Correct meditation posture helps our minds to settle and our breath to flow naturally. In traditional Buddhist texts, we read that we should cross our legs and keep our spines erect. A classic instruction is:

“[The yogi] sits down; having folded his legs crosswise, set his body erect, and established mindfulness in front of him, ever mindful he breathes in, mindful he breathes out.”

But most of us have little experience in sitting crosslegged on the floor, and many of us spend hours without thinking about correct posture. In modern life, we almost never sit with erect spines. Often we lack core abdominal strength that helps us to sit with ease in meditation. And if we can’t feel comfortable physically, we may think that meditation is painful or unpleasant. Instead, if we regularly spend a few minutes training our bodies, we gradually build the core strength that allows us to set our bodies erect and be relaxed and comfortable.

Correct Meditation Posture: It Matters!

Correct meditation posture brings us back to our cushions regularly. In our blog post, Meditation Posture: Sharpness, you can find specific instructions to help you develop correct posture.

Samye Institute asked our sangha member and physical trainer Neil Roberts for advice on reconditioning our bodies so that we can enjoyably sit in correct meditation posture:

The Deadbug: A Safe and Effective Core Exercise You Can Perform Anywhere

If I had to choose the single most effective core exercise that I use on with my athletes, clients, and my own training it would easily be the deadbug. This is a phenomenal exercise that strengthens and stabilizes all the muscles of your trunk (abs, obliques, lower back). It’s called a deadbug because when you perform the movement, you look like a deadbug with its legs up in the air. Despite the funny name, this is a serious yet simple exercise that will improve your posture, prevent pain, tighten your midsection, and help you learn to breathe more efficiently. Moreover, for meditators, these elements make it easier to settle into correct meditation posture.

This exercise has become popular mostly due to the research of the world’s leading back pain specialist Dr. Stuart McGill. Rather than performing exercises like crunches and sit-ups, which require you to flex your trunk (round your back), Dr. McGill and other elite experts advocate training the abdominals to resist extension to protect your lower back. “Resisting extension” is what makes this exercise functional, because it teaches you to isolate the movement through your hips and shoulders without moving the spine. Too much spinal movement caused by weak abdominals exposes you to high injury risk.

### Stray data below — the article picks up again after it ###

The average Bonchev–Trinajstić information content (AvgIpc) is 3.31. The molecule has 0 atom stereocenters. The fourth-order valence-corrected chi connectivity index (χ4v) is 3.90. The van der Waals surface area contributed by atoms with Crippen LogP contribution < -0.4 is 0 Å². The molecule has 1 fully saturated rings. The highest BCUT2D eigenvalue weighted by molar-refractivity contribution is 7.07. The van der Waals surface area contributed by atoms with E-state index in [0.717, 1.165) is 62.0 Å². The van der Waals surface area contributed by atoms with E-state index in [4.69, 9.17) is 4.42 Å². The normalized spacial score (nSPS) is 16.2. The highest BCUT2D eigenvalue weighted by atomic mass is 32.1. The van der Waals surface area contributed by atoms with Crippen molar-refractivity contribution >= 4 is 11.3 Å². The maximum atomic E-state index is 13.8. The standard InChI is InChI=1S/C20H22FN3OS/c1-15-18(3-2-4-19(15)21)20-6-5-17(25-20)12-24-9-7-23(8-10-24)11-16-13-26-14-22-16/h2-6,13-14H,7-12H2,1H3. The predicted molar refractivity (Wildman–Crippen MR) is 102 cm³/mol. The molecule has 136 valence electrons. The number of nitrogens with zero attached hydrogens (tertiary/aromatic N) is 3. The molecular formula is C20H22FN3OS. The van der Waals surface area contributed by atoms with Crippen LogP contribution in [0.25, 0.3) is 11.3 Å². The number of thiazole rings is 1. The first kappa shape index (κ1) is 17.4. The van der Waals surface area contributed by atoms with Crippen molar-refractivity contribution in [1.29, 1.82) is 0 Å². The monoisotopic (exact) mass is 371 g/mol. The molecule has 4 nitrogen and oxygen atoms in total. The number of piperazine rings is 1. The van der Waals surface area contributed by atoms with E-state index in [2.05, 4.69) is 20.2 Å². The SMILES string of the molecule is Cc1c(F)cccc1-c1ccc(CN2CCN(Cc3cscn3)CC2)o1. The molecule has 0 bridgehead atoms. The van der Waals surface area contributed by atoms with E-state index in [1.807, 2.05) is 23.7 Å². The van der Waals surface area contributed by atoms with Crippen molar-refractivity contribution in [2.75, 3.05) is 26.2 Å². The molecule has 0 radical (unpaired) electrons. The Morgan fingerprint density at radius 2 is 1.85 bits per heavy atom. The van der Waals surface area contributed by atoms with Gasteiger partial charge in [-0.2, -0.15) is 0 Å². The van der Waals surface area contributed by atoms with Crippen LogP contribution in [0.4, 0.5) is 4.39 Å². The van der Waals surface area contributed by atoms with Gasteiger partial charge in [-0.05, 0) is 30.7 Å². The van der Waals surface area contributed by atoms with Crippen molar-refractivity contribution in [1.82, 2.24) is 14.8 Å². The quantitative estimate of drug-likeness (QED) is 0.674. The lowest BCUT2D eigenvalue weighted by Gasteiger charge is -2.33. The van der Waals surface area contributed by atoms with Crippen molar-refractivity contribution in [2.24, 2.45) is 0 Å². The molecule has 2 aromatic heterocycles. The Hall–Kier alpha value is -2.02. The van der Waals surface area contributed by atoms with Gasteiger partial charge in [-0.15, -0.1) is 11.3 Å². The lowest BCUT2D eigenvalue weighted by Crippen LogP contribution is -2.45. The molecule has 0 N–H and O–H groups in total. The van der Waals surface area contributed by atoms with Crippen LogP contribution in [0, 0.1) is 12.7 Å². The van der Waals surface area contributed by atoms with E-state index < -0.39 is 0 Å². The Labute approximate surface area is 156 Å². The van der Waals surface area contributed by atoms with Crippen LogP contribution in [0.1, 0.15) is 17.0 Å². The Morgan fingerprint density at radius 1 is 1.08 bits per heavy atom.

The deadbug helps to fix many of the common compensation patterns that happen through the spine when we move our hips and shoulders. Most notably, we tend to overuse our lower back when moving our hips, and we overuse our rib cage when moving our shoulders. These compensations are especially prominent in those of us that spend long hours sitting at a desk, which often causes anterior pelvic tilt (aka a swayback). So let’s learn how to fix all this by using the highly effective deadbug.

If we practice deadbug consistently, we will find that sweet spot of correct meditation posture!

The Deadbug—How To

  • Lie on your back with your arms extended in front of your shoulders.
  • Bend your hips and knees to a 90-degree angle.
  • Tighten your abs and press your lower back into the floor.
  • Take a deep breath in.
  • As you exhale, slowly extend your left leg toward the floor and bring your right arm overhead. Keep your abs tight and don’t let your lower back arch.
  • Slowly return your arm and leg to the starting position.
  • Repeat with your opposite arm and leg. Continue alternating.

Video Demonstration

Sets/Repetitions: I’ll typically shoot for 2-3 sets of 5-8 repetitions per side.

When: You can practice this anytime to help strengthen the core. It’s gentle enough to do every day. They make a great warm up before a workout or a run, as well as a nice core finisher at the end of any physical activity.

You Should Feel: Your abdominals working hard to control the movement. If you are trembling, you are doing it right!

You Shouldn’t Feel: Any pain in the lower back or hips. If you feel any pain, shoot me an email.

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